Witchology, the history of Wicca & Witchcraft
Study and learn the history of Witchcraft,
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That's what this website is here to find out. Witchology.com is the website of WICA - the Witchcraft Information Centre and Archive - founded in 1999 as a research and education provider specialising in the areas of Witchcraft, Wicca, Paganism, Magic (Magick) and the Occult. We have been online continuously since 2000.
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History of Witchcraft & Wicca
Almost entirely overlooked, the Northern European mythological heritage has contributed significantly to our ideas (and fears) of witchcraft. Here we explore the Norse sagas, ancient Germanic religion and the Druids.
Witchcraft in Northern Europe
Extract from Leo Ruickbie's Witchcraft Out of the Shadows
2. East of Midgard: Witchcraft, Magic and Religion amongst the Pagan Tribes of Northern Europe
In the mythological imagination of the Northern Europeans, East of Midgard was their very own ‘Birthplace of All Sorceries,’ the home of the greatest and most feared Witch, Angerbode. Encircled by impassable mountains and trackless forests, the peoples of Northern Europe held Witchcraft dear, both as the font of wisdom and the scapegoat of disaster.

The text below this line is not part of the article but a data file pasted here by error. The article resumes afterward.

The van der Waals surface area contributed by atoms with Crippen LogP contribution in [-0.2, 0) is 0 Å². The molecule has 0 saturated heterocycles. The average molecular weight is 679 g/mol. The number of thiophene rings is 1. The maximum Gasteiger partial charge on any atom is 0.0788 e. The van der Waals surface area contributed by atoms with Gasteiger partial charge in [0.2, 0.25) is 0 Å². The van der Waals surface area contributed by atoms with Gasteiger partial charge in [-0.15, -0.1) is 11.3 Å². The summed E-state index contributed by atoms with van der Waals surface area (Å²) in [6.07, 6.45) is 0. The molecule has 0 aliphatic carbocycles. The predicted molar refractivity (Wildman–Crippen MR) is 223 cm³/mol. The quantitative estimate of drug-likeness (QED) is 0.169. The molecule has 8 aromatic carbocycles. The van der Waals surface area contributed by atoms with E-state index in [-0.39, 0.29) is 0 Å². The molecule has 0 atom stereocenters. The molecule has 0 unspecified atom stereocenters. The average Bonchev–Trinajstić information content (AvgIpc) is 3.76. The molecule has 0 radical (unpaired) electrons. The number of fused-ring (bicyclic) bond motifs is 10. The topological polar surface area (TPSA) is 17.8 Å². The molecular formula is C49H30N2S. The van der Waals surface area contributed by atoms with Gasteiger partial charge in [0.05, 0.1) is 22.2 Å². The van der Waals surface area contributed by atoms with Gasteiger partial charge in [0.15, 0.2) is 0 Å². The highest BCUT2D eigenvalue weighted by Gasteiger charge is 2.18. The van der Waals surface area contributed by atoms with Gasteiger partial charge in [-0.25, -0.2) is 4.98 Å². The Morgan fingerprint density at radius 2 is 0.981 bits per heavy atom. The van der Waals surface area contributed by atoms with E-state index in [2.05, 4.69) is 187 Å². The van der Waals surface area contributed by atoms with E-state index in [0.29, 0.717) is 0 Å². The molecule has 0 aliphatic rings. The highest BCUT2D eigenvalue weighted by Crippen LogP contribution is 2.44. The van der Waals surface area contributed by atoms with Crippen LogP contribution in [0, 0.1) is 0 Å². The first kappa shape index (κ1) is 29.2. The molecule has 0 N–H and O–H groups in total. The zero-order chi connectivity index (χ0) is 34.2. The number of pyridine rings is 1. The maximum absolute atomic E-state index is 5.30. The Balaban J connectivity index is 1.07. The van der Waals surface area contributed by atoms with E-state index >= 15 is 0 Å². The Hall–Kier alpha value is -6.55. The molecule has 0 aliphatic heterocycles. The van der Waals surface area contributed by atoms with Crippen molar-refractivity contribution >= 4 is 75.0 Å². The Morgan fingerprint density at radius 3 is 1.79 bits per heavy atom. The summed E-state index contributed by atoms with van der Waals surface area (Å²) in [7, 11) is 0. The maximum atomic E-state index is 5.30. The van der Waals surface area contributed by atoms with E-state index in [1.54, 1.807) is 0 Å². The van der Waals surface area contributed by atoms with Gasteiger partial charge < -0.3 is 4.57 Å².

As the Romans marched across Europe they encountered a tribal people inhabiting the dense forests, marshes and plains of Gaul and Germania who practised magic. Witchcraft amongst the Germanic tribes was the provenance of Gods and Kings, like Odin (Woden), the father of the gods, and Erick of the Windy Hat, King of Sweden, as well as the preserve of wicked old women like Angerbode who mothered the wolves that would eat the sun and moon (the fearful race of Fenrer). Magic was an ambiguous practice and some elements of it were more acceptable to the community than others. As we saw in Ancient Greece a hero like Jason might with impunity practise magic occasionally, but an exotic foreign woman like Medea who practised it all the time was immediately suspect.
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Get Witchcraft Out of the Shadows
Hardback 2004 1st Edition (sold out)
Paperback 2011 2nd Edition
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